The Eiffel Tower. Delectable cuisine and the finest wines. Romantic Parisian strolls along the Seine.
Everyone knows France.
But do you really know France?
From some basic trivia to more interesting and obscure details, here are a bunch of interesting facts about France and everything French, complete with sources and links to them so you know they’re legit facts.
General France Facts For Everyone
Here are some of the basic fun facts about France (population facts, size statistics, etc.):
France is quite large – 640,679 km2 (247,368 mi2) when counting all of its overseas territories, making it the 42nd largest country by area.[Source]
When you think of France, you probably imagine the nation right there in Western Europe, bordered by neighbors such as Spain and Italy. It’s true, but France also includes many overseas territories, such as islands in all oceans but the Arctic and territory in South America, among others.
Overseas France (la France d’outre-mer) is the term for the territories, regions, and collectivities of France outside Europe, collectively.
Metropolitan France (France métropolitaine or la Métropole), or European France, is the term for the part of France in Europe. This includes the mainland, Corsica, and several nearby islands. This part without its overseas territories has an area of 551,695 km2 (213,011 mi2).[Source]
France is the largest country in the European Union, even without its overseas territories (and 3rd in all of Europe, after Russia and Ukraine). But, if you calculate Greenland as part of Denmark, then France moves down to #2.
Want to learn more facts about France? For an overview, introduction, articles, history, statistics, and much more, check out the France Destination Guide.
Some Interesting Facts About the French Flag
In 1790, when introduced, the colors of the French flag were in the opposite order: red, white, then blue. They were reversed to what we recognize today in 1794.[source]
The nickname of the French flag is the Tricolor (tricolore).
The hex color codes for the flag are #051440 (blue), #FFFFFF (white), and #EF4135 (red).
The proportion of the flag is 2:3, and the color bands are equal in width. However, they used to be of the proportion 30:33:37.
Blue and red are Paris’ traditional colors, while white has always been a French color.
Want some more interesting trivia articles and lists of facts with sources? See our education category for other articles like this one.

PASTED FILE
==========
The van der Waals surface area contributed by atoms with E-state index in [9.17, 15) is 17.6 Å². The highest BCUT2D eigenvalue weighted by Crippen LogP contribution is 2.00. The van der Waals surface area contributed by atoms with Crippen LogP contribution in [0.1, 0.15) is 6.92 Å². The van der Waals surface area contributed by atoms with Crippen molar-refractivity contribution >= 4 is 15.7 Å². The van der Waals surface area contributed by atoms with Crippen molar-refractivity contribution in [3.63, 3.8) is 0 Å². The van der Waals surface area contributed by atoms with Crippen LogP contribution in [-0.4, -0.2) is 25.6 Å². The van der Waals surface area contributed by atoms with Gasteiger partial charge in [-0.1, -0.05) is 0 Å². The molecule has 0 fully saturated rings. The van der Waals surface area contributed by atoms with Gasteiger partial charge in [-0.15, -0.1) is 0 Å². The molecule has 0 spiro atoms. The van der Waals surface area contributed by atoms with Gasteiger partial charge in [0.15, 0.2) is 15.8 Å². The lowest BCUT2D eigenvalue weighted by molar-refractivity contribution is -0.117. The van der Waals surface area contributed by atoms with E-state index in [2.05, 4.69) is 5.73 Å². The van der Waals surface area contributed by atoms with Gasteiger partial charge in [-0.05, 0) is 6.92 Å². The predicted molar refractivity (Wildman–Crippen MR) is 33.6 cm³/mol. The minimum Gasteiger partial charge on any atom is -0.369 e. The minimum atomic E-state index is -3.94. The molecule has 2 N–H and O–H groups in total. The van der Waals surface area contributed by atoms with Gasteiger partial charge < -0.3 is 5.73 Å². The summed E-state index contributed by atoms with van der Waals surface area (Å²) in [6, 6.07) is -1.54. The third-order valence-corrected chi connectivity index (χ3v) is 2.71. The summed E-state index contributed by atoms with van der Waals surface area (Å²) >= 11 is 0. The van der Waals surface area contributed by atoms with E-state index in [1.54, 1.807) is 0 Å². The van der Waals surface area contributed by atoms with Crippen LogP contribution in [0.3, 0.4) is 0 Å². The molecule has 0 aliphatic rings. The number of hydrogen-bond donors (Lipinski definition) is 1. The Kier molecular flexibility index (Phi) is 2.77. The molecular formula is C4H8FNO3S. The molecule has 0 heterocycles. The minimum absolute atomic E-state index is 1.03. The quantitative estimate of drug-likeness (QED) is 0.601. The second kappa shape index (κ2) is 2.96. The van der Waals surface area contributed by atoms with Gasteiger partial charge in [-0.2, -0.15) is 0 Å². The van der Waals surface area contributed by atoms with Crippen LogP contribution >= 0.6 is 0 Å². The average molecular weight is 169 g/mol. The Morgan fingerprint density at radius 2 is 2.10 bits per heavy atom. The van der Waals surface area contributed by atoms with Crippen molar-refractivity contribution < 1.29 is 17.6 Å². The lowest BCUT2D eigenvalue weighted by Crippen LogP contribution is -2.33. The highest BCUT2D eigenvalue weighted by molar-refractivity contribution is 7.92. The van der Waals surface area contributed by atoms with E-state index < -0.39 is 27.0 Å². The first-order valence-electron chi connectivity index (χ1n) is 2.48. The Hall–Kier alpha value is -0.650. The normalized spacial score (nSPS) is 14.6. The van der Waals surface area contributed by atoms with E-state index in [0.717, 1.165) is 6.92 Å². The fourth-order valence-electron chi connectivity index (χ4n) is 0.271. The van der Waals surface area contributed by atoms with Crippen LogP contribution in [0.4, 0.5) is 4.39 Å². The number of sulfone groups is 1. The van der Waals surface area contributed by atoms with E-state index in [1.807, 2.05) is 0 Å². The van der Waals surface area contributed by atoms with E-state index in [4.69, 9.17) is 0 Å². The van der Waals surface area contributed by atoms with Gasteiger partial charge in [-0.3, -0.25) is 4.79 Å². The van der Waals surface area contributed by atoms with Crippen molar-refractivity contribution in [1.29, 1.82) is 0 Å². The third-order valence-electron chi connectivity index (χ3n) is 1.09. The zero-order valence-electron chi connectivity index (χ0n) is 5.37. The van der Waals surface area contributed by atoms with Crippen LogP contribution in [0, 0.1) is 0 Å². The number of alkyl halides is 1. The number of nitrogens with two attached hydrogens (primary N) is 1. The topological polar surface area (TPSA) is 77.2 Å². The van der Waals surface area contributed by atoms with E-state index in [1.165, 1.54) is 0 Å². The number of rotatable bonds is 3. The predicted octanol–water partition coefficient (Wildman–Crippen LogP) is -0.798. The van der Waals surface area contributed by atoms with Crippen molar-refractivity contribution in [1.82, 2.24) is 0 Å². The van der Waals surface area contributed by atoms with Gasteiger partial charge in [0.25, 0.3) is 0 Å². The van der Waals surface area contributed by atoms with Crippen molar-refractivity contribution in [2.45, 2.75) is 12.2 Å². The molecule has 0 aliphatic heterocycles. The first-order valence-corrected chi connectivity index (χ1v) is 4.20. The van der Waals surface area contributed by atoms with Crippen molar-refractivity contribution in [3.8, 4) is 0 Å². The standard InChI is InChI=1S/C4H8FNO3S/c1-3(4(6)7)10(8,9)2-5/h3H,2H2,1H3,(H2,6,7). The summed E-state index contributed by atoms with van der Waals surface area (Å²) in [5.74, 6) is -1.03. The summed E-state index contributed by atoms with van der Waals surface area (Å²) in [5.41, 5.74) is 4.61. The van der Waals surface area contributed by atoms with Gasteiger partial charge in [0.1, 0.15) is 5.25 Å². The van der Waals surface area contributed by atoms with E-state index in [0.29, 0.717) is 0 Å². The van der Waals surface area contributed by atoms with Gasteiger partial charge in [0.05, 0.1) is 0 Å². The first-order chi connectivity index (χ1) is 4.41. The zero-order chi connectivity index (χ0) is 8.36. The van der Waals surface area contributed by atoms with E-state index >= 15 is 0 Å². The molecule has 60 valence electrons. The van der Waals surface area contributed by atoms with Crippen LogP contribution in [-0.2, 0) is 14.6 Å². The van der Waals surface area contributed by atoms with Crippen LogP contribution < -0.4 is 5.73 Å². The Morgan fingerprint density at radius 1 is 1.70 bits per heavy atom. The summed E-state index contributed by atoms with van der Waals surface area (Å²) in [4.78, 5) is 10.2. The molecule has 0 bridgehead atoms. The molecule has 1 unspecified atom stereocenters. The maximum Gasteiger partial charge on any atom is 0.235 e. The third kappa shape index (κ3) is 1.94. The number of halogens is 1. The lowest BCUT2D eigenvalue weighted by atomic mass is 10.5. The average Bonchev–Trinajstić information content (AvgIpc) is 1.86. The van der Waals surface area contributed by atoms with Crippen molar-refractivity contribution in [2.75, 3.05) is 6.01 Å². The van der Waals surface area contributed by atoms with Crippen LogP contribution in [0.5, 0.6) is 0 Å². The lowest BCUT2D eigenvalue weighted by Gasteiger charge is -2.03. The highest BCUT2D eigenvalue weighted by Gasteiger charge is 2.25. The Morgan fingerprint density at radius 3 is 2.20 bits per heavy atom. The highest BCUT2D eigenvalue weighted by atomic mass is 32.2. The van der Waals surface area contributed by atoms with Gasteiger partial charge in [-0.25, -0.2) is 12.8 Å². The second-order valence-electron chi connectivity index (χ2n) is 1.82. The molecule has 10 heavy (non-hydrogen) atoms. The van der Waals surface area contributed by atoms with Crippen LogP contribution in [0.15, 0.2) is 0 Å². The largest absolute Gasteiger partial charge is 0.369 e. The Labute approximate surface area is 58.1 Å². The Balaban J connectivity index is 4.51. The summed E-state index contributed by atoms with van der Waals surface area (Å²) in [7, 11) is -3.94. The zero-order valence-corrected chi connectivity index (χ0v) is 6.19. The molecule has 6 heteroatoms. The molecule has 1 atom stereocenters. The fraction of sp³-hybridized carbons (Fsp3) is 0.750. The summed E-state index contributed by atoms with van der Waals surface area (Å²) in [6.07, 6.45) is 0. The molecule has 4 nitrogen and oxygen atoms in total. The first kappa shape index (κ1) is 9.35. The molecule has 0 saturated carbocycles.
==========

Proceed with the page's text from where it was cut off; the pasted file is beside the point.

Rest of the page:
Trivia and Facts about Nature and the Geography of France
Take a breath of fresh air with these cool facts about French natural resources, beauty, and geography.
West of the Caucasus Mountains, Mont Blanc (lit. white mountain) is the tallest point in Europe at 4808 m (15774 ft). It stands just on the border with Italy, so Italy claims it as its own as well (as Monte Bianco), and administration of the mountain is shared between Courmayeur (Italy) and Saint-Gervais-les-Bains (France); the larger portion of the mountain lies within the commune of Saint-Gervais-les-Bains.[source]
France, because of its six-sided shape, is sometimes referred to as l’hexagone.
France is slightly smaller than the size of the US state of Texas.
France has lots of green land area – more than 25% of its territory is covered with forest, and another 50% is countryside or farmland.[source]
France, with all of its overseas territories, has the most unique maritime boundaries (53) and unique maritime neighbors (39) – first in the world for each.
Out of its area, France has 52.7% agricultural land (arable land 33.4%; permanent crops 1.8%; permanent pasture 17.5%), 29.2% forest, and 18.1% other.
In Europe, France doesn’t share a border with the Netherlands. However, way over in the Caribbean, they share dominion over an island. Saint-Martin is the French northern half, while the southern part of Sint Maarten is a constituent country of the Netherlands. Read about the differences of Sint Maarten vs Saint Martin.[source]
France has land borders with Suriname via French Guiana, as well.
France has 18 regions divided into 13 metropolitan regions (Auvergne-Rhône-Alpes, Bourgogne-Franche-Comte, Brittany, Centre-Val de Loire, Corsica, Grand Est, Hauts-de-France, Ile-de-France, Normandy, Nouvelle-Aquitaine, Occitanie, Pays de la Loire, and Provence-Alpes-Côte d’Azur) and 5 overseas regions (French Guiana, Guadeloupe, Martinique, Mayotte, and Réunion).
The 13 metropolitan regions are further subdivided into 96 metropolitan departments.
France has over 90 mammal species, 280 bird species, and 4,600 plant species.[source]
Most of the major rivers (Meuse, Seine, Loire, Charente, Dordogne, Garonne) flow northward or westward into the Atlantic Ocean; only the Rhone flows south into the Mediterranean.
We’ve got more details about France on our France Key Information page.
Personable Facts about the French People
The name France comes from the Latin Francia, referring to the “land of the Franks.” During this time, Francia included the whole Frankish Empire.[source]
The origin of “Franks” is debated: some say it comes from the word frank meaning “free” in Germanic languages, while others say that it is the other way around.[source]
The people of overseas France often call a mainlander métro, short for métropolitain.
France has had 16 people win the Nobel Prize in Literature, more than any other country.[source]